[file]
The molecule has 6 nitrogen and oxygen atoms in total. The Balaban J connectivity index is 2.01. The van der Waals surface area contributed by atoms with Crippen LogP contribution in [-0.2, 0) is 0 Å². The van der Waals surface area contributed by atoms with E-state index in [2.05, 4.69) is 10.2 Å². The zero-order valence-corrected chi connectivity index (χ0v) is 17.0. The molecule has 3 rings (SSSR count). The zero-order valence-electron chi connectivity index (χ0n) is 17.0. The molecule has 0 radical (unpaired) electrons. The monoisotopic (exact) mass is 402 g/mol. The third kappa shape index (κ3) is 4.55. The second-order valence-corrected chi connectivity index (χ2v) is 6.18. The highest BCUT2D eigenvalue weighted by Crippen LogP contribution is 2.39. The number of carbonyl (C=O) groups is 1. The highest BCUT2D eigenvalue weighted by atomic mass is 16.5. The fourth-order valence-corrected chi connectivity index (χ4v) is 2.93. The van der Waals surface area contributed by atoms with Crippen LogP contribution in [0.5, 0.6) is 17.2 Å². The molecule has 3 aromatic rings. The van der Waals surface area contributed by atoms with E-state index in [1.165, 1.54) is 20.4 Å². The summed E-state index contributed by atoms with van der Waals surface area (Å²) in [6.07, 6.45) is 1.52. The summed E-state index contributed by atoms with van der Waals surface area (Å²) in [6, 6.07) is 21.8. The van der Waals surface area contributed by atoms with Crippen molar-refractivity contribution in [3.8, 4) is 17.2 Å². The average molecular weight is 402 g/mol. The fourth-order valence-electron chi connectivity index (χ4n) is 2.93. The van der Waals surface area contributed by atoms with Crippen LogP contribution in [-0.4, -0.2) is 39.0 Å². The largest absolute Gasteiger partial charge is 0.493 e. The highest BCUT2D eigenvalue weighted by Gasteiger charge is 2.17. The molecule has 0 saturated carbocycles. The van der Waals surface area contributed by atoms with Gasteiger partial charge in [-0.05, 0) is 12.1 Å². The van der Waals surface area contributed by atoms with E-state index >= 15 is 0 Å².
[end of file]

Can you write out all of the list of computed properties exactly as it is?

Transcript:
The molecule has 6 nitrogen and oxygen atoms in total. The Balaban J connectivity index is 2.01. The van der Waals surface area contributed by atoms with Crippen LogP contribution in [-0.2, 0) is 0 Å². The van der Waals surface area contributed by atoms with E-state index in [2.05, 4.69) is 10.2 Å². The zero-order valence-corrected chi connectivity index (χ0v) is 17.0. The molecule has 3 rings (SSSR count). The zero-order valence-electron chi connectivity index (χ0n) is 17.0. The molecule has 0 radical (unpaired) electrons. The monoisotopic (exact) mass is 402 g/mol. The third kappa shape index (κ3) is 4.55. The second-order valence-corrected chi connectivity index (χ2v) is 6.18. The highest BCUT2D eigenvalue weighted by Crippen LogP contribution is 2.39. The number of carbonyl (C=O) groups is 1. The highest BCUT2D eigenvalue weighted by atomic mass is 16.5. The fourth-order valence-corrected chi connectivity index (χ4v) is 2.93. The van der Waals surface area contributed by atoms with Crippen LogP contribution in [0.5, 0.6) is 17.2 Å². The molecule has 3 aromatic rings. The van der Waals surface area contributed by atoms with E-state index in [1.165, 1.54) is 20.4 Å². The summed E-state index contributed by atoms with van der Waals surface area (Å²) in [6.07, 6.45) is 1.52. The summed E-state index contributed by atoms with van der Waals surface area (Å²) in [6, 6.07) is 21.8. The van der Waals surface area contributed by atoms with Crippen molar-refractivity contribution in [3.8, 4) is 17.2 Å². The average molecular weight is 402 g/mol. The fourth-order valence-electron chi connectivity index (χ4n) is 2.93. The van der Waals surface area contributed by atoms with Crippen LogP contribution in [-0.4, -0.2) is 39.0 Å². The largest absolute Gasteiger partial charge is 0.493 e. The highest BCUT2D eigenvalue weighted by Gasteiger charge is 2.17. The molecule has 0 saturated carbocycles. The van der Waals surface area contributed by atoms with Gasteiger partial charge in [-0.05, 0) is 12.1 Å². The van der Waals surface area contributed by atoms with E-state index >= 15 is 0 Å².